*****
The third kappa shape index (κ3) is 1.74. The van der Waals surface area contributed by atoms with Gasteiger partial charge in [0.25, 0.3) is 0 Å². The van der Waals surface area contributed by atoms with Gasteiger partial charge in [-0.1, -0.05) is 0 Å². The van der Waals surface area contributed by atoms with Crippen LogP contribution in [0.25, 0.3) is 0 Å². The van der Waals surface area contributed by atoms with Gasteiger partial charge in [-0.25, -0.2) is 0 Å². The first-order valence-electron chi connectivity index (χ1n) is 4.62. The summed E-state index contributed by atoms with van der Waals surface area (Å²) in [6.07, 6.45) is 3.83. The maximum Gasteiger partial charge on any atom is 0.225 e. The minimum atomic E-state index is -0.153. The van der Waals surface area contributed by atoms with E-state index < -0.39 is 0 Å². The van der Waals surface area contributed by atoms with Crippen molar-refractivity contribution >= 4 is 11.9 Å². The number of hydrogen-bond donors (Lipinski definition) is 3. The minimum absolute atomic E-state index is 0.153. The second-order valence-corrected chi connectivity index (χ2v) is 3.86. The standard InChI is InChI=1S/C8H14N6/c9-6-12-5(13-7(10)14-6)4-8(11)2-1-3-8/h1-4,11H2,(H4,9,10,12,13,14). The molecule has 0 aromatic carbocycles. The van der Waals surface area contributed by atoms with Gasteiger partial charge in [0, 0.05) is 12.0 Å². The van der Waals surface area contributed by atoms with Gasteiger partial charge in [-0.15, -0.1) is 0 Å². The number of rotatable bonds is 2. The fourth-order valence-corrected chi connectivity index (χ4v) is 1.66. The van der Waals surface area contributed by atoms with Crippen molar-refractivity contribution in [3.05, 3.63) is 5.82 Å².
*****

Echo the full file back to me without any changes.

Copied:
The third kappa shape index (κ3) is 1.74. The van der Waals surface area contributed by atoms with Gasteiger partial charge in [0.25, 0.3) is 0 Å². The van der Waals surface area contributed by atoms with Gasteiger partial charge in [-0.1, -0.05) is 0 Å². The van der Waals surface area contributed by atoms with Crippen LogP contribution in [0.25, 0.3) is 0 Å². The van der Waals surface area contributed by atoms with Gasteiger partial charge in [-0.25, -0.2) is 0 Å². The first-order valence-electron chi connectivity index (χ1n) is 4.62. The summed E-state index contributed by atoms with van der Waals surface area (Å²) in [6.07, 6.45) is 3.83. The maximum Gasteiger partial charge on any atom is 0.225 e. The minimum atomic E-state index is -0.153. The van der Waals surface area contributed by atoms with E-state index < -0.39 is 0 Å². The van der Waals surface area contributed by atoms with Crippen molar-refractivity contribution >= 4 is 11.9 Å². The number of hydrogen-bond donors (Lipinski definition) is 3. The minimum absolute atomic E-state index is 0.153. The second-order valence-corrected chi connectivity index (χ2v) is 3.86. The standard InChI is InChI=1S/C8H14N6/c9-6-12-5(13-7(10)14-6)4-8(11)2-1-3-8/h1-4,11H2,(H4,9,10,12,13,14). The molecule has 0 aromatic carbocycles. The van der Waals surface area contributed by atoms with Gasteiger partial charge in [0, 0.05) is 12.0 Å². The van der Waals surface area contributed by atoms with Gasteiger partial charge in [-0.15, -0.1) is 0 Å². The number of rotatable bonds is 2. The fourth-order valence-corrected chi connectivity index (χ4v) is 1.66. The van der Waals surface area contributed by atoms with Crippen molar-refractivity contribution in [3.05, 3.63) is 5.82 Å².